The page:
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Clayton Kershaw

Clayton Kershaw (Photo credit: Wikipedia)

As a lifelong Dodgers fan, it is happy news when they clinch the pennant.  And for the second year in a row, they have emerged atop the National League West division.  It is even happier news when they clinch it while playing against the Giants.  Clayton Kershaw, the winningest pitcher in the Major Leagues this year despite missing 5 weeks of the season with an injury, fittingly pitched and won the clincher, with an easy 9-1 drubbing.  To help his cause, he knocked in the first run with a triple and showed some dazzling fielding as well.

It is known which five teams will advance to the NL playoffs.  But there could be some reshuffling of the matchups before the season ends on Sunday.  If the Dodgers pass Washington for the best record in the league, they will play the winner of the Wild Card play-in game.  Otherwise, they will play the winner of the NL Central Division, either St. Louis or Pittsburgh.  Either way, the Dodgers will enjoy home field advantage in the first round.  Since the Dodgers have the best record on the road in the Major Leagues this year, better even than they played at home, that advantage won’t be as meaningful as it would be for some teams.

In the American League, Baltimore and the Angels have clinched their respective divisions and Detroit has clinched a spot in the playoffs.  Four teams (Kansas City, Oakland, Seattle and Cleveland) are battling for the final two spots this weekend.

I wish I could be more optimistic about the Dodgers chances in post-season play.  They played poorly against Washington and Pittsburgh this year, and while they had a winning record against St. Louis this year, the Cardinals were the team that knocked them out of the playoffs last year.  And should they play the Giants at some point, the Dodgers eked out a 10-9 record against them and with their rivalry, the Giants would be a tough opponent.

Other concerns I have about the Dodgers include their dismal record in extra-inning games, 5-12; only twice have they come from behind to win this season when trailing in the late innings; they have hit poorly with runners in scoring position, especially with the bases loaded (an anemic .206); their relief pitchers are deep in the bottom half of the league in earned run average.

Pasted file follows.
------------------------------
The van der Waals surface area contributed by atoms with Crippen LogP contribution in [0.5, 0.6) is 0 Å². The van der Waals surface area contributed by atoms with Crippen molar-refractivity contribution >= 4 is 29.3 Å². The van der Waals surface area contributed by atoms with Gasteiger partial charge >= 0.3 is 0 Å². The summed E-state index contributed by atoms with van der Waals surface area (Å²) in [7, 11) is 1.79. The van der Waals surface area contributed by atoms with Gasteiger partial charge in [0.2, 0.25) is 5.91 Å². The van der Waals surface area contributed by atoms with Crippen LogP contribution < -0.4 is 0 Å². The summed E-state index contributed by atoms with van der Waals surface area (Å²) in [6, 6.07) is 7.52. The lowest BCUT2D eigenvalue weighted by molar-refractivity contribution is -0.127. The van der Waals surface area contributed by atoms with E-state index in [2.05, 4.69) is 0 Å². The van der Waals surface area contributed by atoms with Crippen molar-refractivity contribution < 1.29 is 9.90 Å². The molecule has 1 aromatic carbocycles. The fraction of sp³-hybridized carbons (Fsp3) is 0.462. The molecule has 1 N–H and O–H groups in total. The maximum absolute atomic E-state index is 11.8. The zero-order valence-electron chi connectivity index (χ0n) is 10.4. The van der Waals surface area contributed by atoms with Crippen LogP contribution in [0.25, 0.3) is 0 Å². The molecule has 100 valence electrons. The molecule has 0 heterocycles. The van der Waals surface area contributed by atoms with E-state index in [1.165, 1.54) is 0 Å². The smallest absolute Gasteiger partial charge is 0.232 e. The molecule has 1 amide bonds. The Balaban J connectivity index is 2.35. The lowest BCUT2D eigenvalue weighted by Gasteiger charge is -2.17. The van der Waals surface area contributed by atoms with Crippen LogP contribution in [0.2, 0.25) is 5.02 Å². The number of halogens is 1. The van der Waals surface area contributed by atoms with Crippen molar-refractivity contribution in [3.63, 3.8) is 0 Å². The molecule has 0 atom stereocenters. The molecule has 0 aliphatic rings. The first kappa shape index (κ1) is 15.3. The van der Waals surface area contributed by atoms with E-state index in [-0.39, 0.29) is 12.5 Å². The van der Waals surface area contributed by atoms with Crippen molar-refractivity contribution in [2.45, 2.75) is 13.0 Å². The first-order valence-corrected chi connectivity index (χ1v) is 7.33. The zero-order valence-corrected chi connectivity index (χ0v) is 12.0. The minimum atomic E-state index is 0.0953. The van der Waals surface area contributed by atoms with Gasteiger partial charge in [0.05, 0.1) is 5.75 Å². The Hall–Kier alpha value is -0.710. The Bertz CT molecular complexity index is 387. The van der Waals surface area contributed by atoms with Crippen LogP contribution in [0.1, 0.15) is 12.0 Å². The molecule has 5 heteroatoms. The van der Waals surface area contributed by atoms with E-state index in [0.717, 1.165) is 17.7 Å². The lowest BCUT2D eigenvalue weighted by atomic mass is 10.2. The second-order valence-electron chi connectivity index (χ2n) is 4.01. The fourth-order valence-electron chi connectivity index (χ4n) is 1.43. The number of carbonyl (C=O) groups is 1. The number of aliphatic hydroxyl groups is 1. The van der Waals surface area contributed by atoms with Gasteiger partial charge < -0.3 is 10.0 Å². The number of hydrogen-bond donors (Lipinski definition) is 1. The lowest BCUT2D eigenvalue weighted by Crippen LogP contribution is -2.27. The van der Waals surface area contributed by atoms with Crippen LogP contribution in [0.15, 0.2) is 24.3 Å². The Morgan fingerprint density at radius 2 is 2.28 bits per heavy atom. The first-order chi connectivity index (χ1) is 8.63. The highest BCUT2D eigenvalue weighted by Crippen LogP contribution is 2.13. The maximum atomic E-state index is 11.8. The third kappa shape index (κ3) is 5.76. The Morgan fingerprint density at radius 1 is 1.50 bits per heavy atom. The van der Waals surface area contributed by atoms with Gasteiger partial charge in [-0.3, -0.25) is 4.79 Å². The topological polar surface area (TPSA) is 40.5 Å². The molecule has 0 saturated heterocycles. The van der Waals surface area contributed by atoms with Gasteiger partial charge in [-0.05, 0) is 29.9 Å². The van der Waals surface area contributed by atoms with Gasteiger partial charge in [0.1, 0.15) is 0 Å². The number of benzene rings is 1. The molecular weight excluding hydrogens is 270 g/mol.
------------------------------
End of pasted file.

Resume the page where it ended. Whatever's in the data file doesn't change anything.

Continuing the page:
But after all, the Dodgers have won over 90 games this year.  So they have been doing many things right.  In addition to Kershaw’s dominant season, Zack Greinke is another former Cy Young Award winner who is racking up victories.  The team is also hopeful that solid number three starter, Hyun-Jin Ryu, will recover from some problems with inflammation in his pitching shoulder and be able to pitch in the playoffs.

On offense, Matt Kemp has regained his power stroke in the second half of the season, Adrian Gonzalez has been steady all year, Carl Crawford and Hanley Ramirez are swinging the bat well, as are Juan Uribe and Justin Turner.  Yasiel Puig is the x-factor, as he can win the game with his hitting, base running, throwing arm, and his ability to make great catches.  But he is still somewhat prone to committing the odd gaffe on the field that can cost a ball game.  Dee Gordon leads the majors in stolen bases, and Crawford’s stolen base totals have increased significantly this year as he bounced back from injury concerns in recent seasons.

September 25, 2014 also saw Derek Jeter play his last major league game at Yankee Stadium.  In typical clutch fashion, he won the game with a walk-off single.  A testimony to how Jeter helped the Yankees be a top team throughout his career, it was the only time he played a home game with the Yankees already eliminated from advancing to post-season play.

It is not customary for Dodgers fans to heap praise on a Yankee player, but Jeter has been a rare talent with both his athletic skills and his baseball instincts.  In the 1940’s and 50’s, Brooklyn fans recognized the baseball prowess and stellar conduct of Stan Musial.  I could picture them doing the same for Jeter.

Turning the attention to me, medical visits have been a significant theme since May.  Having medical coverage for the first time in over 20 years, plus the fact that I am now at an age when health issues are more likely to pop up, I have been undergoing a series of routine medical exams, following a visit to my new doctor at the end of May.  This has included blood tests, a mammogram, a sonogram to reveal the places where the mammogram was not clear because I have dense breasts (I am now imploring them to spread out!), and a bone density test.  I also underwent two versions of a colonoscopy, the virtual one and the conventional one.  The reason was for both was that I originally opted for the virtual but was unable to complete the test.  While I would prefer to avoid anesthesia, I doubt that I will ever opt for the virtual method again, unless that method sees significant improvements.

One of the things that I realized as these tests were being done is that the doctors assumed certain things about me that were not true, and I am not talking about gender.  Rather it is because I have been blessed with such marvelous health over the years by the Lord.  So there are many things that I had not previously experienced that most people 61 years of age would have had a long time ago.